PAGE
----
He acquired a piece of stone and ground away the heads of the rivets of his fetters. They snapped, he was free. He slipped out onto the roof, dropped onto a wall and down onto a dungheap and away – he regarded his escape as a God-given miracle.

He reached Darlington, and resumed his career as a tanner, and even began courting a housekeeper in Tubwell Row. In 1825, he wrote an autobiographical pamphlet called The Life of Jonathan Martin, of Darlington, Tanner. He claimed it was "an account of the extraordinary interpositions of divine providence on his behalf", and for three years, he toured the North of England, flogging his story and earning a living - he sold about 14,000 copies of his pamphlet at one shilling a time.

But the visions were coming back, stronger and stronger. A hymn by Charles Wesley was echoing in his head: "Jesu's love the nations fires, Sets the kingdoms in a blaze."

In late 1828, he settled in York at 60 Aldwark. The dreams became more and more lurid until, in one, "a wonderful thick cloud came from the heavens and rested upon the cathedral". Jonathan knew what he had to do.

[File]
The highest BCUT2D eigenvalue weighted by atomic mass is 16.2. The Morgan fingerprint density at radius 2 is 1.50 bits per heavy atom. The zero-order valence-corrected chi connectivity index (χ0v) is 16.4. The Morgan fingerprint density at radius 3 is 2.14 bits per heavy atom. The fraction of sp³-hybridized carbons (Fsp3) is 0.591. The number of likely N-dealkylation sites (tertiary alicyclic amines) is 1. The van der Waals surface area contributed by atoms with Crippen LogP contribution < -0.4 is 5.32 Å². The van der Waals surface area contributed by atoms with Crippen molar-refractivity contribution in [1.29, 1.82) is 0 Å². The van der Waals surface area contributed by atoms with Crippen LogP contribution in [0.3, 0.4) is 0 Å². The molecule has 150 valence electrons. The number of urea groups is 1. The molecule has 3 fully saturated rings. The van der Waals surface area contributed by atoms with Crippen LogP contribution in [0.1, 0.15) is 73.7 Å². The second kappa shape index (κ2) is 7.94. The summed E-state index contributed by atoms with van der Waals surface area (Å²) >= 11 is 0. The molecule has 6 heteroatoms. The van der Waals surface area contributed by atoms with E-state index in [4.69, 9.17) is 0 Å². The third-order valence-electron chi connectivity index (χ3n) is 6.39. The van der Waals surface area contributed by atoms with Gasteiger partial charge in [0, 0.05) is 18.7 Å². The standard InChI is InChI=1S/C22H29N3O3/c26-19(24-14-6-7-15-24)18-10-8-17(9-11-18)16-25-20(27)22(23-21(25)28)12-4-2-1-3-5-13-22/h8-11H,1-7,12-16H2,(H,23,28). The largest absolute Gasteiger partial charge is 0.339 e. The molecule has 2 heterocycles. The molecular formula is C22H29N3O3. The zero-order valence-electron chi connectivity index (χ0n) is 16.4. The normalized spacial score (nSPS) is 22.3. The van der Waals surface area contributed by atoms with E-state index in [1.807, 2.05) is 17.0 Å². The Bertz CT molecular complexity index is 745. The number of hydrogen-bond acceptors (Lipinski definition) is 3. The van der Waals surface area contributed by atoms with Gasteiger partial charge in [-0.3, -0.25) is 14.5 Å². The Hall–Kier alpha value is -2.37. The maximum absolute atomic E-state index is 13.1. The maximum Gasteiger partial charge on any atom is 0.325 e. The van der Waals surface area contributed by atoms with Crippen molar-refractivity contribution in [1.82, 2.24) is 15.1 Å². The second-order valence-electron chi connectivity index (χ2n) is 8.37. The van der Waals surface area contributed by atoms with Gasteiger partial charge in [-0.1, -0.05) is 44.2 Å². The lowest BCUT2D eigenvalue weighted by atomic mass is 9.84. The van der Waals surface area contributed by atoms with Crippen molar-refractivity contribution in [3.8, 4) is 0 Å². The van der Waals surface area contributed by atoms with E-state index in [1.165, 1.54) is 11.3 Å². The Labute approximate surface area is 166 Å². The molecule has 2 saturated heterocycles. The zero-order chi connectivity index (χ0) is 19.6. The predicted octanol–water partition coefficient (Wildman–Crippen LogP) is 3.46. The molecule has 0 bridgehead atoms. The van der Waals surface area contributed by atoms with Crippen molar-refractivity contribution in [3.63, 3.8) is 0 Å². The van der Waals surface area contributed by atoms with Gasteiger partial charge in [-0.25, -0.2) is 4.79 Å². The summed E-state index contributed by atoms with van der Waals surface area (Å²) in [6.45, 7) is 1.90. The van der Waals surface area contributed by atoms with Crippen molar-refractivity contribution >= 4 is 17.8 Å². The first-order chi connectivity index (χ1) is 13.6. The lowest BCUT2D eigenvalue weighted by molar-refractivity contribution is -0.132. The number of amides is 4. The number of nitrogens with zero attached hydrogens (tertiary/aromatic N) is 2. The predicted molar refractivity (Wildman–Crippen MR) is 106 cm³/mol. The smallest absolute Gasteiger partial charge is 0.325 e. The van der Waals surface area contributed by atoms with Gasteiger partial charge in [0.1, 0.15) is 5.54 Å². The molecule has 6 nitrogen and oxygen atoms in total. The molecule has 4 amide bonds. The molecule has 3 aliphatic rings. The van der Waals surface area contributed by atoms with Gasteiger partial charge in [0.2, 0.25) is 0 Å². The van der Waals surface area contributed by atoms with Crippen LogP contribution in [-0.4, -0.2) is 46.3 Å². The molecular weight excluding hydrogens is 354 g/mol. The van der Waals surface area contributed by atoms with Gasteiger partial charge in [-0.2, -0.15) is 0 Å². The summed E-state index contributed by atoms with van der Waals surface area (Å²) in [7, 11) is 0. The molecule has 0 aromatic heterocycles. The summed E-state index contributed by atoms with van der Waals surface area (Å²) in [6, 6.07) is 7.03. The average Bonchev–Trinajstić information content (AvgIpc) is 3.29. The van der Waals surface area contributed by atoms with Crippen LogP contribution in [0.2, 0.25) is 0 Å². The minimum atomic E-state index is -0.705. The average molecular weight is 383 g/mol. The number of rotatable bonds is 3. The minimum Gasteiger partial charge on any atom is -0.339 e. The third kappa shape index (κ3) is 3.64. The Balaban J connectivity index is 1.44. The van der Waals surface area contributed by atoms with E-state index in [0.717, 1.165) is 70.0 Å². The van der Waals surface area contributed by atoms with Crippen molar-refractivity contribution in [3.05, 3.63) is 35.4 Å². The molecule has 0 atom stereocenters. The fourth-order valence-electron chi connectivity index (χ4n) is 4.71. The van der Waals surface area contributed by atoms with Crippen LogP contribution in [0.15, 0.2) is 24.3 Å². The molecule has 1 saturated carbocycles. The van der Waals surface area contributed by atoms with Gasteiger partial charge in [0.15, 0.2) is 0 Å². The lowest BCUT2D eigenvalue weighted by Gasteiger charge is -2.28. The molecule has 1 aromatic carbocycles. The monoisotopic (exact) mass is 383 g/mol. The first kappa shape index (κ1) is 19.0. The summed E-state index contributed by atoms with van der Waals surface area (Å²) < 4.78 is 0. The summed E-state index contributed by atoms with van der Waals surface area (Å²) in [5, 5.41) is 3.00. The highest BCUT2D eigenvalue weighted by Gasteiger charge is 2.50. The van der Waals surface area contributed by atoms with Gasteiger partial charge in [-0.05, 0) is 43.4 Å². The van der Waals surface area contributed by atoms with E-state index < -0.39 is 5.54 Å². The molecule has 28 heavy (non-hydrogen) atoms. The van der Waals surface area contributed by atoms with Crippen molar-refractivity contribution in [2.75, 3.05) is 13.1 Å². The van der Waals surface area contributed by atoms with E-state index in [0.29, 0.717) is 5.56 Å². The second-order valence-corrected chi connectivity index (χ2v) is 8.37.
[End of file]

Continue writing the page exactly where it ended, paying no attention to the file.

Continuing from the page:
After Evensong in York Minister on February 1, 1829, Jonathan hid in a pew until the church emptied and the huge doors clanged shut. He used an old razor to cut up velvet and gold tassels from the Bishop's pews into kindling, which he placed beside pages torn from hymnbooks and the wood of the choir stalls. Then he struck his flint - and fled. He knocked out a window and lowered himself on a bell rope.

The blaze was not discovered until early the next morning, by which time the Minster was well alight. At about noon, the huge oak timbers of the roof crashed down on the choir, molten lead pouring through the void in an apocalyptic scene of destruction.